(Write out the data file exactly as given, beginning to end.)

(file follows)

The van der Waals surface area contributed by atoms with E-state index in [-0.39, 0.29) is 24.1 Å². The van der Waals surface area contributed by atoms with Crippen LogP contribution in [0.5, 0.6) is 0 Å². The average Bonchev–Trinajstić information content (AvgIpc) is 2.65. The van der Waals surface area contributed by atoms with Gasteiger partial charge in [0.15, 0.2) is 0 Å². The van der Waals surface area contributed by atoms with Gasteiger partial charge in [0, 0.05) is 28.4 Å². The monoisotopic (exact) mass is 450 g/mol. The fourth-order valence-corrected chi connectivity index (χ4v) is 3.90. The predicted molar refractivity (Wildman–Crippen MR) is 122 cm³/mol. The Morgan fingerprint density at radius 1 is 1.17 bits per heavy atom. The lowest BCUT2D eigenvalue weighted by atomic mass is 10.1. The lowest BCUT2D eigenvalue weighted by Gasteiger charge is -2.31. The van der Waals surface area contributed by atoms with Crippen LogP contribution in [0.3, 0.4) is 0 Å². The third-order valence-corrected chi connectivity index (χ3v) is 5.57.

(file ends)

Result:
The van der Waals surface area contributed by atoms with E-state index in [-0.39, 0.29) is 24.1 Å². The van der Waals surface area contributed by atoms with Crippen LogP contribution in [0.5, 0.6) is 0 Å². The average Bonchev–Trinajstić information content (AvgIpc) is 2.65. The van der Waals surface area contributed by atoms with Gasteiger partial charge in [0.15, 0.2) is 0 Å². The van der Waals surface area contributed by atoms with Gasteiger partial charge in [0, 0.05) is 28.4 Å². The monoisotopic (exact) mass is 450 g/mol. The fourth-order valence-corrected chi connectivity index (χ4v) is 3.90. The predicted molar refractivity (Wildman–Crippen MR) is 122 cm³/mol. The Morgan fingerprint density at radius 1 is 1.17 bits per heavy atom. The lowest BCUT2D eigenvalue weighted by atomic mass is 10.1. The lowest BCUT2D eigenvalue weighted by Gasteiger charge is -2.31. The van der Waals surface area contributed by atoms with Crippen LogP contribution in [0.3, 0.4) is 0 Å². The third-order valence-corrected chi connectivity index (χ3v) is 5.57.